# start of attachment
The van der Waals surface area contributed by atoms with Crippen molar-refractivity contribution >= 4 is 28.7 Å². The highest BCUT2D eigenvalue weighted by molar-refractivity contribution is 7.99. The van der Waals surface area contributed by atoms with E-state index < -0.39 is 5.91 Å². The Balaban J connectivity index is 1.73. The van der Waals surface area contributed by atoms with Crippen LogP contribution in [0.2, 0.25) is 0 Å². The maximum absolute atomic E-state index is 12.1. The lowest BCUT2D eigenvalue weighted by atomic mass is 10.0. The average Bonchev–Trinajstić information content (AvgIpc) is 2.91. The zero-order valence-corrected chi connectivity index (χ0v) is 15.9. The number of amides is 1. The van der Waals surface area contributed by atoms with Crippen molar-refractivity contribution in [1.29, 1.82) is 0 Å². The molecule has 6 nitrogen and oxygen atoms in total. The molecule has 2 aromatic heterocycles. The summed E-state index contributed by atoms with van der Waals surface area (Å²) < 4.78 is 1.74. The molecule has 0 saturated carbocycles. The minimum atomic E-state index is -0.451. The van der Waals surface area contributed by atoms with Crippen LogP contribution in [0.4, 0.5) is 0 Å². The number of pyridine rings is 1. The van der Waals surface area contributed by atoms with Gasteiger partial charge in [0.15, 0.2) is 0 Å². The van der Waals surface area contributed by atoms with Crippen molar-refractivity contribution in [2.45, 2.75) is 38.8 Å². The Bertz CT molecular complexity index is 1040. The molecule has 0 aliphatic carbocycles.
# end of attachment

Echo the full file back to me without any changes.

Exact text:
The van der Waals surface area contributed by atoms with Crippen molar-refractivity contribution >= 4 is 28.7 Å². The highest BCUT2D eigenvalue weighted by molar-refractivity contribution is 7.99. The van der Waals surface area contributed by atoms with E-state index < -0.39 is 5.91 Å². The Balaban J connectivity index is 1.73. The van der Waals surface area contributed by atoms with Crippen LogP contribution in [0.2, 0.25) is 0 Å². The maximum absolute atomic E-state index is 12.1. The lowest BCUT2D eigenvalue weighted by atomic mass is 10.0. The average Bonchev–Trinajstić information content (AvgIpc) is 2.91. The zero-order valence-corrected chi connectivity index (χ0v) is 15.9. The number of amides is 1. The van der Waals surface area contributed by atoms with Crippen molar-refractivity contribution in [1.29, 1.82) is 0 Å². The molecule has 6 nitrogen and oxygen atoms in total. The molecule has 2 aromatic heterocycles. The summed E-state index contributed by atoms with van der Waals surface area (Å²) < 4.78 is 1.74. The molecule has 0 saturated carbocycles. The minimum atomic E-state index is -0.451. The van der Waals surface area contributed by atoms with Crippen LogP contribution in [0.4, 0.5) is 0 Å². The number of pyridine rings is 1. The van der Waals surface area contributed by atoms with Gasteiger partial charge in [0.15, 0.2) is 0 Å². The van der Waals surface area contributed by atoms with Crippen molar-refractivity contribution in [2.45, 2.75) is 38.8 Å². The Bertz CT molecular complexity index is 1040. The molecule has 0 aliphatic carbocycles.